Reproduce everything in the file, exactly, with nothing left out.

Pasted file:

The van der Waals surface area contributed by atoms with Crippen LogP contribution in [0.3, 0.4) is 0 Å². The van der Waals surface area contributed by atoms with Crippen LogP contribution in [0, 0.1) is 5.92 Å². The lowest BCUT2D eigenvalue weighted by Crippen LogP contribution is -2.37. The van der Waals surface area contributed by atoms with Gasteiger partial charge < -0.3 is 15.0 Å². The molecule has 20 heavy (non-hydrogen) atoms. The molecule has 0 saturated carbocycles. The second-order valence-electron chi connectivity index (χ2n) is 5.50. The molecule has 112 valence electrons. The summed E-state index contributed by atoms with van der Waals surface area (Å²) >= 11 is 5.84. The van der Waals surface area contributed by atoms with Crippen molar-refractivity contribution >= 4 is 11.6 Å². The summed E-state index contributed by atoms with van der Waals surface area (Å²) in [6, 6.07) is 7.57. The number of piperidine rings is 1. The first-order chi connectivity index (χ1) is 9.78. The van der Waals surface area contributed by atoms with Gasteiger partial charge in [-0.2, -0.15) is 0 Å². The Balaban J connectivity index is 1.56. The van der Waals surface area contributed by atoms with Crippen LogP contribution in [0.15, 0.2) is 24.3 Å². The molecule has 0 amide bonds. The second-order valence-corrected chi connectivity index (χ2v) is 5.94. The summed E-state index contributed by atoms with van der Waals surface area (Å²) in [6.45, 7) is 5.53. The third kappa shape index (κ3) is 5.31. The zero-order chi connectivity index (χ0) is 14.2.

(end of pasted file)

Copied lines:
The van der Waals surface area contributed by atoms with Crippen LogP contribution in [0.3, 0.4) is 0 Å². The van der Waals surface area contributed by atoms with Crippen LogP contribution in [0, 0.1) is 5.92 Å². The lowest BCUT2D eigenvalue weighted by Crippen LogP contribution is -2.37. The van der Waals surface area contributed by atoms with Gasteiger partial charge < -0.3 is 15.0 Å². The molecule has 20 heavy (non-hydrogen) atoms. The molecule has 0 saturated carbocycles. The second-order valence-electron chi connectivity index (χ2n) is 5.50. The molecule has 112 valence electrons. The summed E-state index contributed by atoms with van der Waals surface area (Å²) >= 11 is 5.84. The van der Waals surface area contributed by atoms with Crippen molar-refractivity contribution >= 4 is 11.6 Å². The summed E-state index contributed by atoms with van der Waals surface area (Å²) in [6, 6.07) is 7.57. The number of piperidine rings is 1. The first-order chi connectivity index (χ1) is 9.78. The van der Waals surface area contributed by atoms with Gasteiger partial charge in [-0.2, -0.15) is 0 Å². The Balaban J connectivity index is 1.56. The van der Waals surface area contributed by atoms with Crippen LogP contribution in [0.15, 0.2) is 24.3 Å². The molecule has 0 amide bonds. The second-order valence-corrected chi connectivity index (χ2v) is 5.94. The summed E-state index contributed by atoms with van der Waals surface area (Å²) in [6.45, 7) is 5.53. The third kappa shape index (κ3) is 5.31. The zero-order chi connectivity index (χ0) is 14.2.